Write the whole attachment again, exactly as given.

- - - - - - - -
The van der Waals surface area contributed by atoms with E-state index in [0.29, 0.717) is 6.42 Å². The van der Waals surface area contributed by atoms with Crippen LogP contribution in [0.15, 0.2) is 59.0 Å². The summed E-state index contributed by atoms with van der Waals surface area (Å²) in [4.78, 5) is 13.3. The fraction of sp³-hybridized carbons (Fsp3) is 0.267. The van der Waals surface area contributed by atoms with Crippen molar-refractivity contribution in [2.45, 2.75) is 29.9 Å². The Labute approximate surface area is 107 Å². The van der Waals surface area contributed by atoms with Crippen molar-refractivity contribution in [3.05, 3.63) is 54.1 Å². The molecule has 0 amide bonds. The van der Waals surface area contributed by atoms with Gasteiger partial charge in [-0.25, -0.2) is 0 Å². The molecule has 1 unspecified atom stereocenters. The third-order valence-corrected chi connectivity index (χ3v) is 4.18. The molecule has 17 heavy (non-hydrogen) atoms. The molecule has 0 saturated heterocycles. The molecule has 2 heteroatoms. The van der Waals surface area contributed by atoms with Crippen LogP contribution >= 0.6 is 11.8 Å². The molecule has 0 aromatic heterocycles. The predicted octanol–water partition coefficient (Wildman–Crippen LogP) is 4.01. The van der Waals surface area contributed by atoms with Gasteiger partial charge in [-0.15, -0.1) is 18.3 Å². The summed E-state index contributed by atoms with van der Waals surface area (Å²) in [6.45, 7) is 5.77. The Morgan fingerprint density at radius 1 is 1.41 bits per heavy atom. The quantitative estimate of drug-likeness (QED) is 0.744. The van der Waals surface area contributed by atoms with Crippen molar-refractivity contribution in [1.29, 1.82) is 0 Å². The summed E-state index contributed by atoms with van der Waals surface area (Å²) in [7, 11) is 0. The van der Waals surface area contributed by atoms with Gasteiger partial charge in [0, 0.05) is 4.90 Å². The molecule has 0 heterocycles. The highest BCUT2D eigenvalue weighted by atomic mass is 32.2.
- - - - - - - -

The van der Waals surface area contributed by atoms with E-state index in [0.29, 0.717) is 6.42 Å². The van der Waals surface area contributed by atoms with Crippen LogP contribution in [0.15, 0.2) is 59.0 Å². The summed E-state index contributed by atoms with van der Waals surface area (Å²) in [4.78, 5) is 13.3. The fraction of sp³-hybridized carbons (Fsp3) is 0.267. The van der Waals surface area contributed by atoms with Crippen molar-refractivity contribution in [2.45, 2.75) is 29.9 Å². The Labute approximate surface area is 107 Å². The van der Waals surface area contributed by atoms with Crippen molar-refractivity contribution in [3.05, 3.63) is 54.1 Å². The molecule has 0 amide bonds. The van der Waals surface area contributed by atoms with Gasteiger partial charge in [-0.25, -0.2) is 0 Å². The molecule has 1 unspecified atom stereocenters. The third-order valence-corrected chi connectivity index (χ3v) is 4.18. The molecule has 17 heavy (non-hydrogen) atoms. The molecule has 0 saturated heterocycles. The molecule has 2 heteroatoms. The van der Waals surface area contributed by atoms with Crippen LogP contribution >= 0.6 is 11.8 Å². The molecule has 0 aromatic heterocycles. The predicted octanol–water partition coefficient (Wildman–Crippen LogP) is 4.01. The van der Waals surface area contributed by atoms with Gasteiger partial charge in [-0.15, -0.1) is 18.3 Å². The summed E-state index contributed by atoms with van der Waals surface area (Å²) in [6.45, 7) is 5.77. The Morgan fingerprint density at radius 1 is 1.41 bits per heavy atom. The quantitative estimate of drug-likeness (QED) is 0.744. The van der Waals surface area contributed by atoms with Crippen molar-refractivity contribution in [1.29, 1.82) is 0 Å². The summed E-state index contributed by atoms with van der Waals surface area (Å²) in [7, 11) is 0. The van der Waals surface area contributed by atoms with Gasteiger partial charge in [0, 0.05) is 4.90 Å². The molecule has 0 heterocycles. The highest BCUT2D eigenvalue weighted by atomic mass is 32.2.